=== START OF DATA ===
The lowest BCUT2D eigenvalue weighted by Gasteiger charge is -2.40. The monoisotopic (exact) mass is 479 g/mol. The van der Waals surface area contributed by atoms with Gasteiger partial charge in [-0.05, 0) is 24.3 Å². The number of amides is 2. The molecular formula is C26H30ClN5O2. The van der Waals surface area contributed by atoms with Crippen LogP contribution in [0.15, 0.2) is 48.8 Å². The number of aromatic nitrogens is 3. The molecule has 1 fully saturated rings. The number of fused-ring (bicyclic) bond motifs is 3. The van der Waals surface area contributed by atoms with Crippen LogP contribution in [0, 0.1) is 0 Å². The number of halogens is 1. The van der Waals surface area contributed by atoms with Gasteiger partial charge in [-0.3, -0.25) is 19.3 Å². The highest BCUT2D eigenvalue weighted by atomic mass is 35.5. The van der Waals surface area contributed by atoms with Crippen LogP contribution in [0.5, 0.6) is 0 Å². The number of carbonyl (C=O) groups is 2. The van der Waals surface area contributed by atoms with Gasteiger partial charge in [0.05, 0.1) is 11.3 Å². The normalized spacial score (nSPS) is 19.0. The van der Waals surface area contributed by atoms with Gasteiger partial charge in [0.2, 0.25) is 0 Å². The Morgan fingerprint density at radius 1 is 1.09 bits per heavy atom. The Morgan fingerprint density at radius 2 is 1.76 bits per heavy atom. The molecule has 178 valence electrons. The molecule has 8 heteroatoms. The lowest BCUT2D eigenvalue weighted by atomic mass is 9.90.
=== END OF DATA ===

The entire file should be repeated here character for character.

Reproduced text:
The lowest BCUT2D eigenvalue weighted by Gasteiger charge is -2.40. The monoisotopic (exact) mass is 479 g/mol. The van der Waals surface area contributed by atoms with Gasteiger partial charge in [-0.05, 0) is 24.3 Å². The number of amides is 2. The molecular formula is C26H30ClN5O2. The van der Waals surface area contributed by atoms with Crippen LogP contribution in [0.15, 0.2) is 48.8 Å². The number of aromatic nitrogens is 3. The molecule has 1 fully saturated rings. The number of fused-ring (bicyclic) bond motifs is 3. The van der Waals surface area contributed by atoms with Crippen LogP contribution in [0, 0.1) is 0 Å². The number of halogens is 1. The van der Waals surface area contributed by atoms with Gasteiger partial charge in [-0.3, -0.25) is 19.3 Å². The highest BCUT2D eigenvalue weighted by atomic mass is 35.5. The van der Waals surface area contributed by atoms with Crippen LogP contribution in [0.5, 0.6) is 0 Å². The number of carbonyl (C=O) groups is 2. The van der Waals surface area contributed by atoms with Gasteiger partial charge in [0.05, 0.1) is 11.3 Å². The normalized spacial score (nSPS) is 19.0. The van der Waals surface area contributed by atoms with Gasteiger partial charge in [0.2, 0.25) is 0 Å². The Morgan fingerprint density at radius 1 is 1.09 bits per heavy atom. The Morgan fingerprint density at radius 2 is 1.76 bits per heavy atom. The molecule has 178 valence electrons. The molecule has 8 heteroatoms. The lowest BCUT2D eigenvalue weighted by atomic mass is 9.90.